Tokyo: A Sanctuary for Noodles and Nostalgia

Modern high-rises hem in the traditional building that houses Kanda Yabusoba i i

Modern high-rises hem in the traditional building that houses Kanda Yabusoba, a venerable noodle restaurant in Tokyo that dates back to 1880. Chie Kobayashi hide caption

itoggle caption Chie Kobayashi
Modern high-rises hem in the traditional building that houses Kanda Yabusoba

Modern high-rises hem in the traditional building that houses Kanda Yabusoba, a venerable noodle restaurant in Tokyo that dates back to 1880.

Chie Kobayashi
A typical meal at Yabusoba includes sake or shochu, another type of Japanese liquor and num i i

A typical meal at Yabusoba includes sake or shochu, another type of Japanese liquor, and numerous small dishes. Here, from top to bottom: roasted duck and scallions; creamy, congealed skin skimmed off soybean milk; and pieces of white fish meat and horseradish, which are minced, shaped and steamed. Anthony Kuhn, NPR hide caption

itoggle caption Anthony Kuhn, NPR
A typical meal at Yabusoba includes sake or shochu, another type of Japanese liquor and num

A typical meal at Yabusoba includes sake or shochu, another type of Japanese liquor, and numerous small dishes. Here, from top to bottom: roasted duck and scallions; creamy, congealed skin skimmed off soybean milk; and pieces of white fish meat and horseradish, which are minced, shaped and steamed.

Anthony Kuhn, NPR
Seiro soba is cold, light-green buckwheat noodles with a soy-sauce-based mixtures. i i

The most basic option for soba is seiro soba: cold, light-green buckwheat noodles dipped in a soy-sauce-based mixture called tsuyu. Chie Kobayashi hide caption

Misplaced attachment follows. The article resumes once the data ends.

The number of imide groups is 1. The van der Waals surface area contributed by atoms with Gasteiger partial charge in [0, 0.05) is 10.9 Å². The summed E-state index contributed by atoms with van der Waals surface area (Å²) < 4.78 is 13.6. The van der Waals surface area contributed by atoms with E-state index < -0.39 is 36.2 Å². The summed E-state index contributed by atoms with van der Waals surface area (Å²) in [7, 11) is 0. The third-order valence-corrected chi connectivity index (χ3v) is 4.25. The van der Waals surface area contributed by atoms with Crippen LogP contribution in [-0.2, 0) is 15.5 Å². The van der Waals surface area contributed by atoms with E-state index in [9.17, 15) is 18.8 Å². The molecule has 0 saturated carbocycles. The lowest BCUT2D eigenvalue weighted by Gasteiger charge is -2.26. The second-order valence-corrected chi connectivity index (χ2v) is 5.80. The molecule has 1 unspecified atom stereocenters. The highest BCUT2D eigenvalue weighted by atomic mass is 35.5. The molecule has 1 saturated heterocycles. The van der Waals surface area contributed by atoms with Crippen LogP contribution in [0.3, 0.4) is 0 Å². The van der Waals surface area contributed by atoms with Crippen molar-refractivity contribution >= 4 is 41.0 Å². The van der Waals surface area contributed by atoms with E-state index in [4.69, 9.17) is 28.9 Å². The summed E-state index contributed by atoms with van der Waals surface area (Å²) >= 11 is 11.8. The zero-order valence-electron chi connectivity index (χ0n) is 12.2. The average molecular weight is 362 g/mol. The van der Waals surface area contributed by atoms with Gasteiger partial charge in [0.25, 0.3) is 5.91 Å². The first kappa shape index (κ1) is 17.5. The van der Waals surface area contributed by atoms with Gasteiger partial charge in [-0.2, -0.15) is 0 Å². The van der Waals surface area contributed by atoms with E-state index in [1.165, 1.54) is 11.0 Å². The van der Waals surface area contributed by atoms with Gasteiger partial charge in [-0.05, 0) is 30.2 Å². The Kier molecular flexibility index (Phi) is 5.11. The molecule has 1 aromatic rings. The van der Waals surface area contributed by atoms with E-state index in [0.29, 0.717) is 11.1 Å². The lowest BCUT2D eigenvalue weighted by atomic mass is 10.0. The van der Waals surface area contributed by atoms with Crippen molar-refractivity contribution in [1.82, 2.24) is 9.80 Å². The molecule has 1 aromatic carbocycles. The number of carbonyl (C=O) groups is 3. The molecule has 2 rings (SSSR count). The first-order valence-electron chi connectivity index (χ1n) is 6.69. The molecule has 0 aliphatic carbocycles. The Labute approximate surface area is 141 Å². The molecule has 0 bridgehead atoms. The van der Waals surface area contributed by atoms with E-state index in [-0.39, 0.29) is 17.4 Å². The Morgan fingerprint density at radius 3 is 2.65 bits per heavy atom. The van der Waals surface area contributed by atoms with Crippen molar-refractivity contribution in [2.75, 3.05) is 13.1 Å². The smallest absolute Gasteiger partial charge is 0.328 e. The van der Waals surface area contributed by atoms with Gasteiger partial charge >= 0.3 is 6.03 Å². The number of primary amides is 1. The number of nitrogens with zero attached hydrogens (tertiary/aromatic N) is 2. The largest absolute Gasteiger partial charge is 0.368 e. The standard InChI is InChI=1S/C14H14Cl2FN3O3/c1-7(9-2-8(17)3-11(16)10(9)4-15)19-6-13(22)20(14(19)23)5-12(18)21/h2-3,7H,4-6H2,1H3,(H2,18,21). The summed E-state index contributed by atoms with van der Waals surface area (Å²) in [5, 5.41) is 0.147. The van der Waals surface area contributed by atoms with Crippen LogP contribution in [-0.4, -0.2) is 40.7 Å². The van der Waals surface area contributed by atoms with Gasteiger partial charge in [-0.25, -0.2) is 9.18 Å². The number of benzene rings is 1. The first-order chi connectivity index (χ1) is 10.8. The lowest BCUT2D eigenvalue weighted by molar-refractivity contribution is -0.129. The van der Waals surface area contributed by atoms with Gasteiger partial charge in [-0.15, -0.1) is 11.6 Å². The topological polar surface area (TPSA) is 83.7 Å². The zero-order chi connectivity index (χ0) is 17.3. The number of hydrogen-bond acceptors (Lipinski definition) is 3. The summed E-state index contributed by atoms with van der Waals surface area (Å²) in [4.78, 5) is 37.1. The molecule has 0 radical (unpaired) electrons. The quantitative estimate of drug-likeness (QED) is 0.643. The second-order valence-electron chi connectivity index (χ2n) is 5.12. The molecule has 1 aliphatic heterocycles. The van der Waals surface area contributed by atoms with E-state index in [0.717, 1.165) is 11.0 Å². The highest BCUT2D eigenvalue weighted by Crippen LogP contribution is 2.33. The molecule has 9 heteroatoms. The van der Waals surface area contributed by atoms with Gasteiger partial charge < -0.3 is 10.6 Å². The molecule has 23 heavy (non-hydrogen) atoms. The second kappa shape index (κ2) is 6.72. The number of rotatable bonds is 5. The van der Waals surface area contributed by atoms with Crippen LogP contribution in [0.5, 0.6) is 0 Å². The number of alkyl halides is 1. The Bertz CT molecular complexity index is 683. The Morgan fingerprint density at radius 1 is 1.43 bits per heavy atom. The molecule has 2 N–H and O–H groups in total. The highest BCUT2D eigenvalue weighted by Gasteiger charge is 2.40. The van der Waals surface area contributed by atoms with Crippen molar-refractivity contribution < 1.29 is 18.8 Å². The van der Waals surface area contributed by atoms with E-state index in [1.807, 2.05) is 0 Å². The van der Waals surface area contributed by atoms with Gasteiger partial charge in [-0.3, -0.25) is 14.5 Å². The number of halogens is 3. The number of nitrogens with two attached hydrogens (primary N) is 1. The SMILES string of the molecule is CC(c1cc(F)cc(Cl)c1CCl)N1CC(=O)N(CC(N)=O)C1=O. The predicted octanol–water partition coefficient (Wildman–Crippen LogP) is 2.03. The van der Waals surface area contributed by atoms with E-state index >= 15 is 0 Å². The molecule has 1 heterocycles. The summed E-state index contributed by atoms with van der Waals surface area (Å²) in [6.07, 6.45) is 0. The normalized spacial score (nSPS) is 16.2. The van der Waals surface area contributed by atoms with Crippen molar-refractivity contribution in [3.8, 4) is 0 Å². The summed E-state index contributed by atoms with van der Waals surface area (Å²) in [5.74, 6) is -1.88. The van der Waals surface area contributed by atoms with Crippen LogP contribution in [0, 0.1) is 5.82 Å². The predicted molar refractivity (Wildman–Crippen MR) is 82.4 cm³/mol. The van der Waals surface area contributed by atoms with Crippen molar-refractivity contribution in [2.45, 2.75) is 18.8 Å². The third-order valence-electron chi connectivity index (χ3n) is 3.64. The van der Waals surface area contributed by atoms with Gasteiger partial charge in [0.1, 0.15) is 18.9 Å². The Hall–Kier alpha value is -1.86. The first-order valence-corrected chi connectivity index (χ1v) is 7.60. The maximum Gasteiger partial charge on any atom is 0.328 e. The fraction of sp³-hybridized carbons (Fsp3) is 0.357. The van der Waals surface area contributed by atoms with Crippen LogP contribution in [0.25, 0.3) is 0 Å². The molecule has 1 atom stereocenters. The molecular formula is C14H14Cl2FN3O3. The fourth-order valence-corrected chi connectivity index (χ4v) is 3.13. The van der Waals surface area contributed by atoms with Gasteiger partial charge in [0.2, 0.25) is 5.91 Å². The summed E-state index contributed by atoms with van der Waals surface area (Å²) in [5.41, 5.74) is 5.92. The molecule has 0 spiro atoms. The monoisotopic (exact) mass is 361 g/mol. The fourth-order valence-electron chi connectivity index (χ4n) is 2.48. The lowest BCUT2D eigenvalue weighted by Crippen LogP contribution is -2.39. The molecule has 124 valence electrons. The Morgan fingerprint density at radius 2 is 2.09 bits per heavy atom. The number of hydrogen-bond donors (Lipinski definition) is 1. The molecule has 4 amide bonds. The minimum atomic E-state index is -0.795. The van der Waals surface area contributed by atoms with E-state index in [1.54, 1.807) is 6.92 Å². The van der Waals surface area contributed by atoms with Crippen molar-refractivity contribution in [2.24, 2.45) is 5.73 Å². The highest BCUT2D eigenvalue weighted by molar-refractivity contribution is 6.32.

itoggle caption Chie Kobayashi
Seiro soba is cold, light-green buckwheat noodles with a soy-sauce-based mixtures.

The most basic option for soba is seiro soba: cold, light-green buckwheat noodles dipped in a soy-sauce-based mixture called tsuyu.

Chie Kobayashi
Window tables overlook a serene garden. i i

Window tables overlook a serene garden. Chie Kobayashi hide caption

itoggle caption Chie Kobayashi
Window tables overlook a serene garden.

Window tables overlook a serene garden.

Chie Kobayashi

Kanda Yabusoba is one of Tokyo's most famous restaurants for soba, or Japanese buckwheat noodles. To its loyal clientele, it is a place for simplicity, genuineness and a return to the gentility of Japan's pre-modern Edo period.

A trip to Yabusoba was traditionally a social and leisurely event, often taking up the better part of an afternoon and revolving around liquor — either sake (brewed rice wine) or shochu, a clear, smooth, distilled liquor made from wheat, buckwheat or rice that, like sake, is served warm or over ice.

The dishes come in small portions, and are seen essentially as accompaniment for the alcohol. The simplest of these is soba miso, a dollop of plum-colored soybean paste. It's eaten mostly for the flavor — just salty enough to make you want more sake. Toasted seaweed is another favorite, as is kamaboko, kidney-shaped pieces of white fish meat and horseradish, which are minced, shaped, steamed and then eaten with soy sauce and green wasabi mustard.